10. pastrygirl

    Opening a shop - dos & don'ts

    You're shopping for a used oven to put where? In the commissary? In your house? Do you have commercial space of your own in the works? Nothing wrong with dreaming, I do it all the time. 'Gross'-ness aside, did the oven work? Cleanliness shouldn't really affect performance, except sometimes you'll get caked-on grunge flaking off the racks and being blown into your food. Things to consider -- Is there already an available gas connection or appropriate power outlet? Our electric convection oven has a giant 3-phase plug. If you don't already have gas, the electrical upgrade might be cheaper than running a gas line. What is the hood situation or hood requirements? Here, electric ovens under 6000 (uh, kw?) don't need a hood fan. Larger, more powerful, or gas ovens may need to be under a type 2 hood. Type 2 extracts air but isn't built to withstand or put out a fire. Open flame gas cooking like a commercial gas range needs a type 1 hood and fire suppression system aka Ansul. Hoods and fire suppression are another several thousand $$ each. As for the mixer, Hobarts are generally very reliable and there are a lot of them so you'll have better odds for parts and repair. A used 20 qt table-top Hobart is on my wish list, with a budget of around $2000-2500. Most of the 20 qt seem to have a regular 3-prong plug, but the larger ones will need special outlets for their power needs. There's also the issue of weight and batch size. A 60 qt machine to mix 300 cookies all at once means over 100 lb of dough to scrape down and dig out of the bowl. Sometimes it's easier to do two medium batches instead of one huge. And of course the bigger machines are a bigger investment.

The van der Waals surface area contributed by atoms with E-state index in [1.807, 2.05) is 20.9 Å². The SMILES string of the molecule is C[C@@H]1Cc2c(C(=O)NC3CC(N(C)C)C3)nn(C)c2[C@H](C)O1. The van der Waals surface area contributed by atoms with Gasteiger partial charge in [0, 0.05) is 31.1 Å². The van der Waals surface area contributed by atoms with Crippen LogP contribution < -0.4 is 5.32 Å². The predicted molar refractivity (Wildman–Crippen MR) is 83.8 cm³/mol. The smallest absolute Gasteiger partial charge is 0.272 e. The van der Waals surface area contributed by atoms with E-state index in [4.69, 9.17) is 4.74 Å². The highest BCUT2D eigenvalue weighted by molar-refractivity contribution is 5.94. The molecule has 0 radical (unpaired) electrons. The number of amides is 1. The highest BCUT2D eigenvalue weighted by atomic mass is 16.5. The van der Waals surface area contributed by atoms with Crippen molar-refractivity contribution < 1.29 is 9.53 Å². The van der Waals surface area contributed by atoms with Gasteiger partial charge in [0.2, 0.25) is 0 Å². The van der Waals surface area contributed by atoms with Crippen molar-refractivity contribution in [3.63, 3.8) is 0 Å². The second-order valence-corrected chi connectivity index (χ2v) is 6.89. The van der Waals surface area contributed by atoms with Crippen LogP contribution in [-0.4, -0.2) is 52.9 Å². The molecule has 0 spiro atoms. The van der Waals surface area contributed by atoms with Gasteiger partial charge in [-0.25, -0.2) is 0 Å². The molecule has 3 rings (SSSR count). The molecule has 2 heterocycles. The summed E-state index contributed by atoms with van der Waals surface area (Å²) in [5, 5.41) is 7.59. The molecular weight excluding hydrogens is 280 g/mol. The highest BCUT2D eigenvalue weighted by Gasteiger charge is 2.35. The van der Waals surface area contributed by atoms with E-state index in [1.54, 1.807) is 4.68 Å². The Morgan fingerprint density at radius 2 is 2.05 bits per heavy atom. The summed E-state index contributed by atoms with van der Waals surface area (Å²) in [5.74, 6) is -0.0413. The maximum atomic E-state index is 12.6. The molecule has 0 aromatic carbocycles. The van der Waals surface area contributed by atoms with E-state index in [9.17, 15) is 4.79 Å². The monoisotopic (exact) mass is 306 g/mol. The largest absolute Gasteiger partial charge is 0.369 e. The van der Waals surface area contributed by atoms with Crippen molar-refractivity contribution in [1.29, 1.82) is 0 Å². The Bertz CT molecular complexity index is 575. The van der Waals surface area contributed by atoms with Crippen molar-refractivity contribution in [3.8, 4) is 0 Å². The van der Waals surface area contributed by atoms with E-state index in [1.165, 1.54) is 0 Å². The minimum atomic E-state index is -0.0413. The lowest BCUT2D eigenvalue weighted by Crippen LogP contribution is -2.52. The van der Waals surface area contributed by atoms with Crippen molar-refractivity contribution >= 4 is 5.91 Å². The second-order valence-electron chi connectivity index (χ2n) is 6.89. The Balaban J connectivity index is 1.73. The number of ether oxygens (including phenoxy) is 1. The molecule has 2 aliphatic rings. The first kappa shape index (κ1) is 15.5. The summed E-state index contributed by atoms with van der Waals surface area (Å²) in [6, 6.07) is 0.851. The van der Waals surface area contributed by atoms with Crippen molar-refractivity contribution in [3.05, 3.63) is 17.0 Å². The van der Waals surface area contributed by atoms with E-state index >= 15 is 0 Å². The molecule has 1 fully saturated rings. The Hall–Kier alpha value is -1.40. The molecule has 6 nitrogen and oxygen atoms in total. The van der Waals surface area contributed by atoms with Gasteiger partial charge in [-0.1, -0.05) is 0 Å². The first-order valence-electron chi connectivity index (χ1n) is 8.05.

11. Did you butter every layer? I like filo, but feel it really needs butter, otherwise it’s just plain boring dough.
  12. pastrygirl

    Opening a shop - dos & don'ts

    Put them in cookie jars or on plates under cake domes, and keep the ones you want to stay dry and crispy separate from the ones you want to stay moist and chewy.
  13. Even when vanilla isn't crazy expensive, that's a lot! I'm sure 1 or 2 beans would suffice. Or is that where the 'millionaire' comes in?
  14. It was a remnant, meant to be utilitarian and already has a few nicks on the edges so it doesn't have to be a showpiece as long as flaws don't harbor bacteria. I guess it's otherwise non-porous and easily clean-able. I got tired of the warped prep tables at my last kitchen and wanted something perfectly flat and level for truffle-making, now in my new kitchen it's covering most of that weird not-really-stainless table that turns everything grey, so still an improvement. I don't want to spend more money on it at the moment, maybe I'll see what the bottom, non-polished side looks like. Or probably just live with it